What Steps Can be Taken to Eliminate Cervical Cancer?

  • HPV Vaccination:
    • Persistent high-risk HPV infection, along with factors like low socioeconomic conditions and smoking, leads to cervical cancer.
      • Early detection through HPV vaccination, screening, and timely treatment can prevent and cure the disease.
  • Opportunity for Early Detection and Treatment:
    • Cervical cancer has a 10–15 year pre-invasive phase, offering a window for early detection and outpatient treatment.
      • Early-stage management yields a cure rate exceeding 93%, highlighting the importance of timely interventions.
  • Elimination Potential of Cervical Cancer:
    • Cervical cancer is the only non-communicable disease with the potential for elimination, aligning with the Sustainable Development Goal 3.4.
    • The World Health Organisation (WHO) sets targets for cervical cancer elimination, including 90% vaccination of girls by 15, 70% screening at 35 and 45, and 90% treatment for pre-cancer and cancer cases, aiming for fewer than four cases per 100,000 women.
      • It emphasises simple, scalable interventions like HPV vaccination, screening, and early diagnosis.
  • Government Initiatives for Cancer Screening:
    • The Government of India implements cancer screening, including visual tests and HPV tests, in primary health centres.
    • Evidence-based management algorithms guide treatment, and indigenous kits and vaccines aid resource-scarce settings.
  • Role of Technological Advancements:
    • Innovations like single-dose HPV vaccination, self-sampling for HPV testing, and Artificial Intelligence (AI) technologies enhance cervical cancer prevention.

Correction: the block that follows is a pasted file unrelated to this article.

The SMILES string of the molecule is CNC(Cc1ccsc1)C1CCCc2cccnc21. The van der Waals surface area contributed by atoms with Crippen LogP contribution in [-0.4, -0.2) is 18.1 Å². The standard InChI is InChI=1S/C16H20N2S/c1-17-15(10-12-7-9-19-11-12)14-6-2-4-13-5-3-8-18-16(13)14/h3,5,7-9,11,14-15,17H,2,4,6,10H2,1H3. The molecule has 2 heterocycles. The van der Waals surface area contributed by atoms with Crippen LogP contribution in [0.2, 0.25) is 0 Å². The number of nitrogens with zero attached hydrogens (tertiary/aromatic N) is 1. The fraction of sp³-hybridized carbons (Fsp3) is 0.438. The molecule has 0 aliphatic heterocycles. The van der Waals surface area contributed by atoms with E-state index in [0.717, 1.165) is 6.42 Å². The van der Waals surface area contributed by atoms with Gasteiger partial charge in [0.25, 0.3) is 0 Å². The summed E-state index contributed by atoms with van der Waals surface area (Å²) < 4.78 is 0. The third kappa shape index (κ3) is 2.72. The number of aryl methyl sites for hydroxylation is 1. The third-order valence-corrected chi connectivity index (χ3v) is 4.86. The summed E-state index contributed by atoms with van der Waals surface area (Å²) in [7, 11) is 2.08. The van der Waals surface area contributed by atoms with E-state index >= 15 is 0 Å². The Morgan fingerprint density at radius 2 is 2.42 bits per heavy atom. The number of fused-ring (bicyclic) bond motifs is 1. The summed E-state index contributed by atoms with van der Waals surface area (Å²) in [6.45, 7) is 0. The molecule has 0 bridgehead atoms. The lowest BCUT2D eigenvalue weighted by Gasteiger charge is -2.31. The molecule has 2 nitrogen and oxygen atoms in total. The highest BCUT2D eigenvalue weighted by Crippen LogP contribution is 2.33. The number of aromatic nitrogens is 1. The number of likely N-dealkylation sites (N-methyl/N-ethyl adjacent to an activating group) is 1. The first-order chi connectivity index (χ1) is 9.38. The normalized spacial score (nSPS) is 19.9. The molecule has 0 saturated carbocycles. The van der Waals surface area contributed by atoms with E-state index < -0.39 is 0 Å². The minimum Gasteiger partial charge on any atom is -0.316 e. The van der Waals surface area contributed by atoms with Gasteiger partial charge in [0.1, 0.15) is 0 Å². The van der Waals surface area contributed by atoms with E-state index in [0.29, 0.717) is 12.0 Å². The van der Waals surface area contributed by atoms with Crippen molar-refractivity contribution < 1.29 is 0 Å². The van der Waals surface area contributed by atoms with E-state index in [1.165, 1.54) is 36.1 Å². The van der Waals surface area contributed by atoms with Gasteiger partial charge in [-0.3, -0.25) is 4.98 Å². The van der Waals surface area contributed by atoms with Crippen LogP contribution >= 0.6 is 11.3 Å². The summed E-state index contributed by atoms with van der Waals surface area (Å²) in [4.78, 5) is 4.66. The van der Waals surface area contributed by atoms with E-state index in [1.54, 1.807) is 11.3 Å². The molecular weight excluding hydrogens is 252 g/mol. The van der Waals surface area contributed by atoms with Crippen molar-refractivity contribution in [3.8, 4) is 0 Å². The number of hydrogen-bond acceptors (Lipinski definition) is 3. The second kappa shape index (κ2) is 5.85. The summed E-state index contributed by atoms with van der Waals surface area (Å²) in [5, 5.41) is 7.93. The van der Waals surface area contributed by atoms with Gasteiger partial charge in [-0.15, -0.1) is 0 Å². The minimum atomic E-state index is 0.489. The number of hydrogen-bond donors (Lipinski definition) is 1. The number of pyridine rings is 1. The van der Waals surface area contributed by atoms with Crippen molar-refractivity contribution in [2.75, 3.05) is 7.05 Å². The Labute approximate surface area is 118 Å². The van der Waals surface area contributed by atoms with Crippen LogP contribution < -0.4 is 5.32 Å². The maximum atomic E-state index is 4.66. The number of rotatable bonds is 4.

• These developments, along with increased HPV vaccine uptake, hold promise for resource-limited settings.
  • Urgent Need for Population-Level Awareness and Strategies:
    • Addressing cervical cancer requires increasing awareness, promoting HPV vaccine uptake, overcoming hesitancy, implementing age-appropriate screening, and strengthening pre-cancer treatment processes.
      • Partnerships and capacity building are essential for success.
  • Comprehensive Approach to Strengthen Cervical Cancer Care:
    • Consistent efforts are needed for accurate diagnosis, strengthened cancer registries, reduced financial burden, and robust health systems.
    • Connecting all care pathways, incorporating digital technologies, and fostering collaborations are vital for the successful elimination of cervical cancer.


The alarming statistics of new cases and deaths highlight the urgent need for preventive measures. Early detection through screening and HPV vaccination presents a crucial opportunity, with a high cure rate when managed at early stages. The proposed targets by the WHO, coupled with government initiatives, provide a roadmap for comprehensive intervention. To achieve success, sustained efforts are required, including awareness campaigns, vaccine promotion, emphasising collaboration and innovative approaches to eliminate cervical cancer.

Drishti Mains Question:

Discuss the significance of including the cervical cancer vaccine in the universal immunisation program, addressing challenges, and the role of HPV vaccination in India's public health strategy.

UPSC Civil Services Examination, Previous Year Question (PYQ)

Q1. ‘Mission Indradhanush’ launched by the Government of India pertains to (2016)

(a) Immunization of children and pregnant women 
(b) Construction of smart cities across the country 
(c) India’s own search for the Earth-like planets in outer space 
(d) New Educational Policy 

Ans: (a)

Q2. Consider the following statements: (2010)

  1. The Taxus tree is naturally found in the Himalayas.
  2. The Taxus tree is listed in the Red Data Book.
  3. A drug called “taxol” is obtained from Taxus trees and is effective against Parkinson’s disease.

Which of the statements given above is/are correct?

(a) 1 only
(b) 1 and 2 only 
(c) 2 and 3 only 
(d) 1, 2 and 3

Ans: (b)

SMS Alerts
Share Page